In 2017, more than 1,000 people died because of drug overdoses in Connecticut, a 13 percent increase from 2016, according to Connecticut’s News 8. That amounts to nearly three deaths per day.
“For a state the size of Connecticut, that’s just crazy,” said Sam Marullo LAW ’20, the former policy director for Rhode Island Governor Gina M. Raimondo LAW ’98. “And if you dig into those numbers a little bit, more than half of those deaths were among former prisoners.”
In response, Marullo and Patrick Hulin LAW ’20, students in the Law School’s Legislative Advocacy Clinic, are championing a state bill that seeks to give prisoners struggling with opioid-abuse disorders access to medication-assisted treatment to help them overcome their addictions. In a 27–0 vote with no abstentions, the Public Health Committee of the Connecticut General Assembly referred the bill to the entire assembly on March 23. Now, the assembly has until the end of the legislative session next month to approve the bill, Marullo said.
Medication-assisted treatment is widely considered to be one of the most effective ways to combat drug abuse. According Marullo, a 2017 study in the United Kingdom found that inmates who receive medication-assisted treatment while serving their sentences are 85 percent less likely to overdose after they are released from prison. The Centers for Disease Control and Prevention corroborates the treatment’s effectiveness, saying it reduces opioid-abuse, opioid-related overdose deaths and criminal activity when used.
One of the bill’s biggest proponents, Hulin said, is state Sen. Terry Gerratana, D-New Britain, who announced her support in March.
“We have a moral duty to do better,” she said. “This is a public health crisis. . . . The [Connecticut Department of Correction] does not have the resources to offer evidence-based, medication-assisted treatment to most individuals.”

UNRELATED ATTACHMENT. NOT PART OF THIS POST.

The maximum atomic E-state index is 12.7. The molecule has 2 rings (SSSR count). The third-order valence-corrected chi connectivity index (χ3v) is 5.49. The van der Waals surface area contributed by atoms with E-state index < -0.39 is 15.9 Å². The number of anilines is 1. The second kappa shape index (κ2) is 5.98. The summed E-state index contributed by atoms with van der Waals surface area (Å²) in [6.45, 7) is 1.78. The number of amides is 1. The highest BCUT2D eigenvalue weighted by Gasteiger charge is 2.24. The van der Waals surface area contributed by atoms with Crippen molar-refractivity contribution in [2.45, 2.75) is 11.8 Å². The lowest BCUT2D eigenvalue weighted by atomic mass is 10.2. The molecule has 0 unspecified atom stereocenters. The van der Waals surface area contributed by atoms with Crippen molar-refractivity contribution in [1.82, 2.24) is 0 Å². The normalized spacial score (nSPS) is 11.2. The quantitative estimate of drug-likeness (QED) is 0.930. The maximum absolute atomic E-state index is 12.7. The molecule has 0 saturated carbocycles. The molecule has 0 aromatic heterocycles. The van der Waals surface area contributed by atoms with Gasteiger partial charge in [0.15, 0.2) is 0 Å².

The few individuals who do have access to such treatment are part of a pilot program launched in 2013. The vast majority of prisoners, however, do not have access to this treatment, Marullo explained.
New Haven Mayor Toni Harp is one of six Connecticut mayors, including the mayor of Hartford, who wrote a joint letter to the legislature supporting the bill, claiming that the pilot program has delivered “impressive results.” They wrote the letter as part of a daylong public hearing testimony on March 16 and added that the state is not taking advantage of the opportunity to get people into treatment while they are imprisoned.
Others present at the hearing included state representatives, the state commissioner of public health and physicians associated with the Yale School of Medicine. Marollo added that no one at the event spoke in opposition to the bill.
In 2016, Rhode Island passed similar legislation, and the Massachusetts state legislature is also considering a bill that would give prisoners medication-assisted treatment for opioid-abuse disorders. Citing data released by Rhode Island Secretary of Health and Human Services Eric J. Beane, Marullo said the proposed bill could save more than 100 lives a year in Connecticut if it produces similar results to the ones in Rhode Island.
Marullo and Hulin added that it is important to realize not only that inmates are denied access to medication-assisted treatment but also that most receiving such treatment are taken off of it in prison, often before their case is tried. When this happens, these prisoners often suffer withdrawal symptoms.
Under the proposed legislation, prisoners would have the right to determine what treatment they receive.
While outspoken opposition to the bill has been limited, Marullo expects some opposition to the bill from those who worry about its cost and its impact on the state’s already overextended budget.
But Hulin said that, working with William Maher MPH ’19 and other students in the Yale School of Public Health, he has looked at fiscal models for the proposed policy and expects that it would save the state money in the long run by reducing drug abuse.
Still, “It would take a little while for the savings to show up,” he acknowledged, citing the added pressures of the state’s current “fiscal crisis.”
Nonetheless, he said he suspects the bill might be “caught up” in budget negotiations. The projected cost per prisoner is around $5,000 per year.
Hulin and Marullo are receiving course credit for their work on the bill, “An Act Concerning Access to Treatment for Opioid Use Disorder in Correctional Facilities.”
Niki Anderson | firstname.lastname@example.org